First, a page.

Life expectancy has dropped: Why it matters
BY AMBER SMITH
Americans born in 1959 could expect to live 69.9 years, on average. By 2014, life expectancy had improved to 78.9 years.
By 2017, it was down slightly, to 78.6 years.
Working-age Americans are now less likely to live to retirement age than at any time in recent history, according to a study about life expectancy in the United States that appeared in the Journal of the American Medical Association.
In studying the years 1955 to 2017, researchers found downward trends in life expectancy for three successive years since 2014.
Life expectancy at birth in the U.S. had steadily increased over the past several decades. Now, the decline reveals the U.S. with a health disadvantage compared with other high-income nations, even though the U.S. maintains the highest per capita health care spending in the world.
Christopher Morley, PhD, chair of public health and preventive medicine at Upstate, helps explain the significance of this data:
What is the point of studying life expectancy?
As an indicator, life expectancy provides a rough guide to what’s happening within the population. How long you expect to live is a good measure of the overall health of your population. However, it is important to explore the details underlying life expectancy to really see what’s going on. The details give us a picture of our society that can tell us both what we need to pay attention to and what we need to fix, as well as who we are and what we value.
Why are life spans shorter now?
For many and complex reasons.
We have shifted as a society away from the single-income household model, at least among some middle-class Americans, to jobs that are more sedentary and pay lower wages. We’ve shifted from jobs one might expect to hold for life, such as unionized manufacturing jobs, to itinerant labor for many people, or what is known as the “gig economy.” Many people are working multiple jobs.
At the same time, people don’t have time to prepare meals, and they end up eating takeout or processed food.
This is a shift that is felt in the middle class but is familiar to underserved communities, which have historically relied upon service industries for jobs and fast-food restaurants for meals, since their neighborhoods often lacked stores that sell fresh produce.
When you combine economic instability with the increasingly sedentary lifestyle and the way we eat, you see a real change in lifestyle and a demographic shift. When we combine all of these things together with economic changes to the way people expect their lives to proceed, we see a rise in mortality from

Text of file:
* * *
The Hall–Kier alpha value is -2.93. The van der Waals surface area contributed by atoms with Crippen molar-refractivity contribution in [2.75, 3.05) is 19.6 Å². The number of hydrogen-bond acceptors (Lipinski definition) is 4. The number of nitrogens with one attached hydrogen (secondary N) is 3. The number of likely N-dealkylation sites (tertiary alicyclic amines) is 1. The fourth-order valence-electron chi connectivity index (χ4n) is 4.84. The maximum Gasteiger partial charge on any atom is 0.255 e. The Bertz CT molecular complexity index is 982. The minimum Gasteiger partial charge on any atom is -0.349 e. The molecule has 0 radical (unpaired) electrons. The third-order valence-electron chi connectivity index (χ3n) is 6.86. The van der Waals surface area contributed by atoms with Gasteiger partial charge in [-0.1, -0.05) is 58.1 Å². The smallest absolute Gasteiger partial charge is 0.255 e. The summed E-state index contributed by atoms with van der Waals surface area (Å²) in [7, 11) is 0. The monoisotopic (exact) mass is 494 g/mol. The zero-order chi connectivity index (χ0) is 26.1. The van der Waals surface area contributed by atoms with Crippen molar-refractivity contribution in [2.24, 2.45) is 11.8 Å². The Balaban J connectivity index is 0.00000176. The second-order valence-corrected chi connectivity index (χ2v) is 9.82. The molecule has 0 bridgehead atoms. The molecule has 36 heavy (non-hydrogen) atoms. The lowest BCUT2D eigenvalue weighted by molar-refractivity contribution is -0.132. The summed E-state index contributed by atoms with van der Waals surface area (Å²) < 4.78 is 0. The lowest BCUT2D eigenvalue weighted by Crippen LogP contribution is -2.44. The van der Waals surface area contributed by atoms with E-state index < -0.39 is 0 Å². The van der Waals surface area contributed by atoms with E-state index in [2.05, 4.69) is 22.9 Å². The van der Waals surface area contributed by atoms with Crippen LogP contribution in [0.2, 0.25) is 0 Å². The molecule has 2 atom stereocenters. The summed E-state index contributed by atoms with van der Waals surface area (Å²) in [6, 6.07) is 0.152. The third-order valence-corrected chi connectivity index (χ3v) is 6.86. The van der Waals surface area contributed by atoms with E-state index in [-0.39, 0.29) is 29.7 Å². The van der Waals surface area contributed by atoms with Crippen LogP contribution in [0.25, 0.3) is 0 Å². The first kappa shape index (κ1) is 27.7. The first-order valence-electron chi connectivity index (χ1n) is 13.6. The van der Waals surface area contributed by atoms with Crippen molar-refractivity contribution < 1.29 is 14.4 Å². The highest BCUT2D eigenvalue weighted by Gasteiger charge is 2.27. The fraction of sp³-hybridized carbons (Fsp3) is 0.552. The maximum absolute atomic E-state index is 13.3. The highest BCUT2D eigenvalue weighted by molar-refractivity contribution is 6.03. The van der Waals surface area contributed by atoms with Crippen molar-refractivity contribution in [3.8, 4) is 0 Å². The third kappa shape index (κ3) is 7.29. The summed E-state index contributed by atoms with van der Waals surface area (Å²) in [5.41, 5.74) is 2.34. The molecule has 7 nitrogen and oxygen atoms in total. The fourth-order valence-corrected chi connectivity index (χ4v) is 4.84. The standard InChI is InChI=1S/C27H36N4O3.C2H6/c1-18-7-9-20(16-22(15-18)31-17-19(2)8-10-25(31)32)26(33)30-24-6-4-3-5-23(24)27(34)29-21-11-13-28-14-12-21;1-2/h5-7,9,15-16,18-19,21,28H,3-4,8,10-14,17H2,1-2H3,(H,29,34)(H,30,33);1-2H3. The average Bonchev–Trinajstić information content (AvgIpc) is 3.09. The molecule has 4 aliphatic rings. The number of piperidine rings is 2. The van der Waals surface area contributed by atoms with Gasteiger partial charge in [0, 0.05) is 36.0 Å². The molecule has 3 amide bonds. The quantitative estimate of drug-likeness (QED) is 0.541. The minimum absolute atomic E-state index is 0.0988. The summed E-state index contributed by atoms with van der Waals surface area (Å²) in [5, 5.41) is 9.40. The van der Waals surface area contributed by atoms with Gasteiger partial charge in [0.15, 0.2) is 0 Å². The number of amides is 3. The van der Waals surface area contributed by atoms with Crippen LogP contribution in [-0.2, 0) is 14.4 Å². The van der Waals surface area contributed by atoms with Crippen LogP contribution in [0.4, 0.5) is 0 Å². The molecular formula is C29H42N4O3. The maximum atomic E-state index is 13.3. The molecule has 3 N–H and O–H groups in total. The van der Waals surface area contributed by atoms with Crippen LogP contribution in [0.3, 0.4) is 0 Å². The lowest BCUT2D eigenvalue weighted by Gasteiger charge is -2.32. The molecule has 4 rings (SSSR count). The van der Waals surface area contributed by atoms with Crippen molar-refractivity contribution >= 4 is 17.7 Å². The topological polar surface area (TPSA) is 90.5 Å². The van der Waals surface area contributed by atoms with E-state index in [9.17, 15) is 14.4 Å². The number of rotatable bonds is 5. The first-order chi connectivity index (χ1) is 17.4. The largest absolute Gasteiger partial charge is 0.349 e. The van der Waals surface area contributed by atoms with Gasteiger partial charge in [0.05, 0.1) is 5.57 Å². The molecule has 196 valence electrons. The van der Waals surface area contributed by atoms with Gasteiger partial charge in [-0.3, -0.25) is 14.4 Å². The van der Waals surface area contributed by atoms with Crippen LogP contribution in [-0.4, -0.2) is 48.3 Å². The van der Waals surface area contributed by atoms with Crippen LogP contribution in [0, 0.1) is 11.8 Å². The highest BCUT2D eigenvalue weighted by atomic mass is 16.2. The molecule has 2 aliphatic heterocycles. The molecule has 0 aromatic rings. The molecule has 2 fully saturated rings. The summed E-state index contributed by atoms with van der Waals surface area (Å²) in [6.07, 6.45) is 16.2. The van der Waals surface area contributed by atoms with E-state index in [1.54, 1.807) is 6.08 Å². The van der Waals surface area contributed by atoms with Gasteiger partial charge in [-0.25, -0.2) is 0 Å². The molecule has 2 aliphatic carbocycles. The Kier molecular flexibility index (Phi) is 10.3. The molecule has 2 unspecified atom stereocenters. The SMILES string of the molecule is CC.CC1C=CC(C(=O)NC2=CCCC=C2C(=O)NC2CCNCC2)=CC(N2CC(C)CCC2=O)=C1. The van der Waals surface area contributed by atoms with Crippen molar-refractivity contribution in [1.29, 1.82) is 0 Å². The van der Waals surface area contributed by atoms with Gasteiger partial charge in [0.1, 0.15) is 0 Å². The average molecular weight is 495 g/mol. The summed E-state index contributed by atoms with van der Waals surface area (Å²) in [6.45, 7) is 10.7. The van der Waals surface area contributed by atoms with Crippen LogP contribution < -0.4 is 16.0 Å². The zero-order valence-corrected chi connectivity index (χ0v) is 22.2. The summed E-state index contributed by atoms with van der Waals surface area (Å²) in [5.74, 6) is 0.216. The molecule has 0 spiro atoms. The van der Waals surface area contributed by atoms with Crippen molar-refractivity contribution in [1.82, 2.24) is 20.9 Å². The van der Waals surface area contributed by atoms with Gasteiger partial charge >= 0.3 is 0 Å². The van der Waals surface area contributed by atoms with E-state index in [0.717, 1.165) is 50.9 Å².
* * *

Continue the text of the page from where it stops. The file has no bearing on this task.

“diseases of despair,” such as deaths from drug overdoses, suicide and alcohol-related diseases. Since 1999, researchers found these three causes of death generally increased for adults from the ages of 25 to 64.
Tied into the same changing economic and social conditions are resultant lifestyle shifts, which are
cumulative and contribute to conditions including diabetes, high blood pressure, obesity and kidney failure.
How does where you live affect life expectancy?
Within the city of Syracuse, you can see differences in life expectancy across ZIP codes, and it follows a change in socioeconomic levels.
In the 13224 ZIP code – along the well-off neighborhoods of Syracuse’s East Side, and further east into the suburbs of DeWitt, Fayetteville and Manlius – life expectancy is 79.8 years of age, which is a little higher than state and national averages.
About 5 miles down the road is 13205, which has lower economic status and a host of other disadvantages noted below. The life expectancy in that ZIP code is 72.6 years. This strip of land along routes 11 and 81 runs from just south of downtown Syracuse to Nedrow.
It’s a massive difference, just 5 miles apart.
You can compare levels of lead abatement in housing, the amount of environmental toxins, fatality from violence, economic disadvantages, access to food and health care, and many other factors. These things vary remarkably between the populations in ZIP codes that are very close to each other.
All of these things add up cumulatively to a shorter life expectancy.
As more of the population across demographic segments begins to face similar challenges, overall life expectancy will decline.
Will the COVID-19 pandemic shorten life expectancy?
In terms of the broad impact on overall life expectancy across the U.S., it will probably have a negligible effect, because the severest rates of mortality appear in those who are older than average life expectancy.
However, this is not true among some subgroups.
For example, we are already seeing higher death rates among the African American and Latino communities. Some early research predicts life expectancy to drop further in these communities due to the pandemic.
This is related to fundamental inequities that show themselves in higher underlying chronic illness rates, which are risk factors for death from COVID-19, and further highlights inequity as a root cause of decreasing life expectancy.